Orioles' Adam Jones told USA Today after the game: “I was called the N-word a handful of times tonight."
Orioles executive vice president Dan Duquette said in a text message that the "club is working with MLB and the Red Sox" to address center fielder Adam Jones' treatment last night at Fenway Park, which included a bag of peanuts thrown at him in the dugout and racial abuse on the field.
Jones said he heard there were as many as 60 ejections at Fenway Park. Boston Red Sox president Sam Kennedy told WEEI that 34 people were ejected from the park Monday.
"It's unfortunate that people need [resort] to those types of epithets to degrade another human being," he said. "I'm trying to make a living for myself and for my family. … It's unfortunate. The best thing about myself is that I continue to move on, and still play the game hard. Let people be who they are. Let them show their true colors."
Manager Buck Showalter will address the issue during his regular pregame media session, the club said.
But before that, he appeared on MLB Network as part of their pregame coverage for Tuesday's game, and said he had just met with Red Sox owner John Henry and team president Sam Kennedy.
"It's something that I really applaud their quick actions, really rallying around something that just can't be tolerated," Showalter said. "Adam and I have had some private conversations about it, not just now but over the years, and understand that it's something that's passionate to all of us that wear our uniform, and hopefully, everybody in our game. Unfortunately, it's part of society as much as baseball.
Duquette, who has roots in the area after a long stint as Boston Red Sox general manager, will also be at Fenway Park himself.
In the interim, Major League Baseball and several stakeholders in Massachusetts are condemning the actions Jones spoke of after the game.
MLB commissioner Rob Manfred issued the following statement Tuesday afternoon: "The racist words and actions directed at Adam Jones at Fenway Park last night are completely unacceptable and will not be tolerated at any of our ballparks. My office has been in contact with the Red Sox, and the club has made it clear that they will not tolerate this inexcusable behavior. Our 30 clubs will continue to work with fans and security to provide a family-friendly environment. Any individual who behaves in such offensive fashion will be immediately removed from the ballpark and subject to further action.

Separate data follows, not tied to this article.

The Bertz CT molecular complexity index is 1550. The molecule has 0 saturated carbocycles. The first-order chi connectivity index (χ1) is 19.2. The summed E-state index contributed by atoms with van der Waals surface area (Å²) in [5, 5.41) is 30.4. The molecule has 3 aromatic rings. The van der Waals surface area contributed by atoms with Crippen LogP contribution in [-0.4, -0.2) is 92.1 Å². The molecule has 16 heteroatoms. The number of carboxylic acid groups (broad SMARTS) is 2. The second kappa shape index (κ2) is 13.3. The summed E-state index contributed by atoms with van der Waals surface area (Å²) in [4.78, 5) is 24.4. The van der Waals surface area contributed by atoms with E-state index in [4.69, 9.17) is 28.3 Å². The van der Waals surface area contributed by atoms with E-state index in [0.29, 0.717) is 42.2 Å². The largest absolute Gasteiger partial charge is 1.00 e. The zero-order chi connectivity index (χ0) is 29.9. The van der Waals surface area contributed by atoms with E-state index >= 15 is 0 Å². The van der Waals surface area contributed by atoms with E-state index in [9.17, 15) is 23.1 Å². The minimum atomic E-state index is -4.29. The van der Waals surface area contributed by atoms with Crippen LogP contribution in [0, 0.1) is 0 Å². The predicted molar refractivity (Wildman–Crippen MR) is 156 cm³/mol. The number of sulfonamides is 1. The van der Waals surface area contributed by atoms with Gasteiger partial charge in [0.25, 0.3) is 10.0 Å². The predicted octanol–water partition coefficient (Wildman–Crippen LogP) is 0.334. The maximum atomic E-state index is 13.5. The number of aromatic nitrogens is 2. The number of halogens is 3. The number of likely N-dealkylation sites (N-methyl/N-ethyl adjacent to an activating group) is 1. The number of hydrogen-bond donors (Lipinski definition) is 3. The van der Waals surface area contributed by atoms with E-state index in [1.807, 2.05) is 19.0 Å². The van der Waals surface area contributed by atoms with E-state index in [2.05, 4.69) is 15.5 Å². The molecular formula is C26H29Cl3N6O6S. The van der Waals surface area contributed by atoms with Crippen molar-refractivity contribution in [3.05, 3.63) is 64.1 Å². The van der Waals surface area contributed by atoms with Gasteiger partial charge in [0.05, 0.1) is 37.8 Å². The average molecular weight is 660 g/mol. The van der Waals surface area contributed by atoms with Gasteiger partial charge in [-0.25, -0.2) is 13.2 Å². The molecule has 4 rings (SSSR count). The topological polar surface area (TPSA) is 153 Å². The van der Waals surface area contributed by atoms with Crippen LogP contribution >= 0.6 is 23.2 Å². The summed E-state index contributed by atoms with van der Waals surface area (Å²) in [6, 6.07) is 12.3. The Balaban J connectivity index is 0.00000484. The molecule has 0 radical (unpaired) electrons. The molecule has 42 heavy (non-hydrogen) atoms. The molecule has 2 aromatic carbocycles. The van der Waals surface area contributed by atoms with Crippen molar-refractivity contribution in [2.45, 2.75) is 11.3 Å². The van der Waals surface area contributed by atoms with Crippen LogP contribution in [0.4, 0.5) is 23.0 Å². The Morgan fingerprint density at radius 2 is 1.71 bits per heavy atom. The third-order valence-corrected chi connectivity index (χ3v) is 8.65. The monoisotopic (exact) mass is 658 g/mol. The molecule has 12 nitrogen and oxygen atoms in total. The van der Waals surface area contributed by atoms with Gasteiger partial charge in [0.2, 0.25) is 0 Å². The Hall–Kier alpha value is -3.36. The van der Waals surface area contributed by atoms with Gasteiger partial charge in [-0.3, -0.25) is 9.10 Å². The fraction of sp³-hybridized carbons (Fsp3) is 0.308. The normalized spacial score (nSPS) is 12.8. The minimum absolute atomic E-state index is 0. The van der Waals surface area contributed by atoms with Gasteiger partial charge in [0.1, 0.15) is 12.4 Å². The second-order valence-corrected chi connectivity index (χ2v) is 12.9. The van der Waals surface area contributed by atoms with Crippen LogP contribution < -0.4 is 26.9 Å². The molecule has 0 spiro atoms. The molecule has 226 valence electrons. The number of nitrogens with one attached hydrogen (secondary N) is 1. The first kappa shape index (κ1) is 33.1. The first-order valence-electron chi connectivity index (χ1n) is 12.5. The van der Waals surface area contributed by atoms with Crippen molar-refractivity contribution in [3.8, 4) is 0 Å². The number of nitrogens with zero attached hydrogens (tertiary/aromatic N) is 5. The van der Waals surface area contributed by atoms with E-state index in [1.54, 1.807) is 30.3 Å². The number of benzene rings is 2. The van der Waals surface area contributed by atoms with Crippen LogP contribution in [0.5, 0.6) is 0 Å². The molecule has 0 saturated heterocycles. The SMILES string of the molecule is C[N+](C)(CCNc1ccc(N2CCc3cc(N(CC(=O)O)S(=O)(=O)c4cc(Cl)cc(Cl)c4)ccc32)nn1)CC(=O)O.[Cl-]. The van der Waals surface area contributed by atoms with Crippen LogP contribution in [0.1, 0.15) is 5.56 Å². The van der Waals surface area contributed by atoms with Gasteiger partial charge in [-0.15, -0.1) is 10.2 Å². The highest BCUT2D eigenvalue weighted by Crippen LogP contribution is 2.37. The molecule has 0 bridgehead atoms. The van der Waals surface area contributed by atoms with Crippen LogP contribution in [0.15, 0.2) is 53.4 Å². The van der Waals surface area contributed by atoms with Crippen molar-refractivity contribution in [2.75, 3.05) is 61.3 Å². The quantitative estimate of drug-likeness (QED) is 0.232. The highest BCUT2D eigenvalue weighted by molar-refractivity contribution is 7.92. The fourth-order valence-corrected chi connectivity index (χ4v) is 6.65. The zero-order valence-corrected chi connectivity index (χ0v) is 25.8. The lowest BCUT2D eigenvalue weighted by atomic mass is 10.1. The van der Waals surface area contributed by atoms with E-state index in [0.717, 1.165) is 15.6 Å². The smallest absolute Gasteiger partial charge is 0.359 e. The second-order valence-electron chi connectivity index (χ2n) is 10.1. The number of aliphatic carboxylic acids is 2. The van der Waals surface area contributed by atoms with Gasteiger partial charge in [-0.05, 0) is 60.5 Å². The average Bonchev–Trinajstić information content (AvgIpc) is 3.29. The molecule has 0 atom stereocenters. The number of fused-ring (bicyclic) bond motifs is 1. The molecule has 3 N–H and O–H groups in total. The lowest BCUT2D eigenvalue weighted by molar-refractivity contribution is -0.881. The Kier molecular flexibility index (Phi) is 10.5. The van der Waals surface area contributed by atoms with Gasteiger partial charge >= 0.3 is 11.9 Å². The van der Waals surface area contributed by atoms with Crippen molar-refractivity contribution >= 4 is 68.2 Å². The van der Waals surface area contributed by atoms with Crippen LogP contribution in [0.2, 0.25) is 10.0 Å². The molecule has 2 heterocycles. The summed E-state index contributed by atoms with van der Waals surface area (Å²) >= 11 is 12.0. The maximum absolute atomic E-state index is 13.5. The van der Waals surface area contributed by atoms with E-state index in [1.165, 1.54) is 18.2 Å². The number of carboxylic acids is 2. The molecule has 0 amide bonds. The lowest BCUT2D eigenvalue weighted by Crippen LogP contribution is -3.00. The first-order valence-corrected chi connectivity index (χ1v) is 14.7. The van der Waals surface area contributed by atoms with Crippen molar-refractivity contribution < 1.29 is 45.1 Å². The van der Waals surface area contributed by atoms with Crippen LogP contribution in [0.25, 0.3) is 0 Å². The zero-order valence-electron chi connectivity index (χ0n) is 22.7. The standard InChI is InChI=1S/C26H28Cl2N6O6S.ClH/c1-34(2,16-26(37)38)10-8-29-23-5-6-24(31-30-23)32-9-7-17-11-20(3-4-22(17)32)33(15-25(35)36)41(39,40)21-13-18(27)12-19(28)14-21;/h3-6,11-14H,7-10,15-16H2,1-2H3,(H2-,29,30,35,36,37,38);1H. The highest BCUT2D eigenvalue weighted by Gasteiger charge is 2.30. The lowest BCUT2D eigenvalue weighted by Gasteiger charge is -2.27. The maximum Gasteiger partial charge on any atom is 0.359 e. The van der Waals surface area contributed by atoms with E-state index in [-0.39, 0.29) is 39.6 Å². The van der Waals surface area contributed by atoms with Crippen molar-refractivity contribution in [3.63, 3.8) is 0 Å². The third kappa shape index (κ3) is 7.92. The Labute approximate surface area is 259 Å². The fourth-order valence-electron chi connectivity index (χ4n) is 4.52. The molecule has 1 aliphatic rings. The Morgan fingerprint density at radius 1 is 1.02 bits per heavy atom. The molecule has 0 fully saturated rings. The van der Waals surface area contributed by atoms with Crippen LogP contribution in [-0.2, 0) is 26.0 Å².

"The behavior of these few ignorant individuals does not reflect the millions of great baseball fans who attend our games."
MLB players association executive director Tony Clark said the following in a statement: "It should go without saying that the type of behavior displayed toward Adam Jones at Fenway Park last night is reprehensible, unacceptable, unfortaunte, and should not be tolerated on any level. Sadly, however, racist acts and behavior continue to plague our society, and our ballparks are not immunie. We must continue to work together to deter this type of behavior and get serious about educating people about its deleterious impact. Until we take more of a leadership position in this conversation, these racist acts may blemish the image of the sport and further undermine all that we can accomplish."
Kennedy issued a statement Tuesday morning in response to the incident: "The Red Sox want to publicly apologize to Adam Jones and the entire Orioles organization for what occurred at Fenway Park Monday night. No player should have an object thrown at him on the playing field, nor be subjected to any kind of racism at Fenway Park. The Red Sox have zero tolerance for such inexcusable behavior, and our entire organization and our fans are sickened by the conduct of an ignorant few. Such conduct should be reported immediately to Red Sox security, and any spectator behaving in this manner forfeits his/her right to remain in the ballpark, and may be subject to further action. Our review of last night's events is ongoing."
Boston mayor Marty Walsh also put out a statement responding to what took place Monday night.
"This is unacceptable and not who we are as a city," Walsh said. "These words and actions have no place in Fenway, Boston, or anywhere. We are better than this."